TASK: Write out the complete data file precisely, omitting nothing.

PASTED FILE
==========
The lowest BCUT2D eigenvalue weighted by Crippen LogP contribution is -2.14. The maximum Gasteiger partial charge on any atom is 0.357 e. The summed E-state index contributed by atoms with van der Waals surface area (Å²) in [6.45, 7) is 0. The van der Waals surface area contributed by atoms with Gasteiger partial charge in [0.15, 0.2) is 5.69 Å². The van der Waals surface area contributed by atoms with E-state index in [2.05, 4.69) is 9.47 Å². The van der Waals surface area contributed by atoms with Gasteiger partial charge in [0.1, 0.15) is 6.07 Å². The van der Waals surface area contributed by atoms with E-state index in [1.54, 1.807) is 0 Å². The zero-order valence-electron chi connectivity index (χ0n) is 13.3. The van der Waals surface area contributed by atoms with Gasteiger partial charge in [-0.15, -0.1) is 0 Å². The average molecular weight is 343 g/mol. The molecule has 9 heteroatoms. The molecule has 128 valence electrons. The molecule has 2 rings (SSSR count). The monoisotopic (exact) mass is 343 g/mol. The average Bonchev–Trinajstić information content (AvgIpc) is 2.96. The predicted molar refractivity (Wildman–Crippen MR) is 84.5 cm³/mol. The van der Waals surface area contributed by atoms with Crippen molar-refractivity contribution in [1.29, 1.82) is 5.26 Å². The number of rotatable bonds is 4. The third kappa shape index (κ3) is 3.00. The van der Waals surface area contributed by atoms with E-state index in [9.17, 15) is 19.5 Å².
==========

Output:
The lowest BCUT2D eigenvalue weighted by Crippen LogP contribution is -2.14. The maximum Gasteiger partial charge on any atom is 0.357 e. The summed E-state index contributed by atoms with van der Waals surface area (Å²) in [6.45, 7) is 0. The van der Waals surface area contributed by atoms with Gasteiger partial charge in [0.15, 0.2) is 5.69 Å². The van der Waals surface area contributed by atoms with E-state index in [2.05, 4.69) is 9.47 Å². The van der Waals surface area contributed by atoms with Gasteiger partial charge in [0.1, 0.15) is 6.07 Å². The van der Waals surface area contributed by atoms with E-state index in [1.54, 1.807) is 0 Å². The zero-order valence-electron chi connectivity index (χ0n) is 13.3. The van der Waals surface area contributed by atoms with Gasteiger partial charge in [-0.15, -0.1) is 0 Å². The average molecular weight is 343 g/mol. The molecule has 9 heteroatoms. The molecule has 128 valence electrons. The molecule has 2 rings (SSSR count). The monoisotopic (exact) mass is 343 g/mol. The average Bonchev–Trinajstić information content (AvgIpc) is 2.96. The predicted molar refractivity (Wildman–Crippen MR) is 84.5 cm³/mol. The van der Waals surface area contributed by atoms with Crippen molar-refractivity contribution in [1.29, 1.82) is 5.26 Å². The number of rotatable bonds is 4. The third kappa shape index (κ3) is 3.00. The van der Waals surface area contributed by atoms with E-state index in [9.17, 15) is 19.5 Å².